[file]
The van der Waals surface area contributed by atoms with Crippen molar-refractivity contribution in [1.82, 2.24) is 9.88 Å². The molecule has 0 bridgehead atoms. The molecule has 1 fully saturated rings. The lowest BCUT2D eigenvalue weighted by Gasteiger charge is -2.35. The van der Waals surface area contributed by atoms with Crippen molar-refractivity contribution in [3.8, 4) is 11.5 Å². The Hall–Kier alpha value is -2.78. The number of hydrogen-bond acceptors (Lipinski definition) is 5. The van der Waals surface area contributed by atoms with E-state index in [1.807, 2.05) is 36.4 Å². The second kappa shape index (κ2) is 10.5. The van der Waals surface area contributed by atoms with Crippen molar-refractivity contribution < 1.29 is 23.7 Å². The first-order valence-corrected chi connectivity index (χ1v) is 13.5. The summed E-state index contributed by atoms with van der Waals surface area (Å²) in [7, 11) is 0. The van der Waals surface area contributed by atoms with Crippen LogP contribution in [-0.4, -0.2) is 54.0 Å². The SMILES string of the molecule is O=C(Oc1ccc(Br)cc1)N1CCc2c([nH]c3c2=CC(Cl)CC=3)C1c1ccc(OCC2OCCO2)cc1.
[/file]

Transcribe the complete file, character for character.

The van der Waals surface area contributed by atoms with Crippen molar-refractivity contribution in [1.82, 2.24) is 9.88 Å². The molecule has 0 bridgehead atoms. The molecule has 1 fully saturated rings. The lowest BCUT2D eigenvalue weighted by Gasteiger charge is -2.35. The van der Waals surface area contributed by atoms with Crippen molar-refractivity contribution in [3.8, 4) is 11.5 Å². The Hall–Kier alpha value is -2.78. The number of hydrogen-bond acceptors (Lipinski definition) is 5. The van der Waals surface area contributed by atoms with E-state index in [1.807, 2.05) is 36.4 Å². The second kappa shape index (κ2) is 10.5. The van der Waals surface area contributed by atoms with Crippen molar-refractivity contribution < 1.29 is 23.7 Å². The first-order valence-corrected chi connectivity index (χ1v) is 13.5. The summed E-state index contributed by atoms with van der Waals surface area (Å²) in [7, 11) is 0. The van der Waals surface area contributed by atoms with Crippen LogP contribution in [-0.4, -0.2) is 54.0 Å². The SMILES string of the molecule is O=C(Oc1ccc(Br)cc1)N1CCc2c([nH]c3c2=CC(Cl)CC=3)C1c1ccc(OCC2OCCO2)cc1.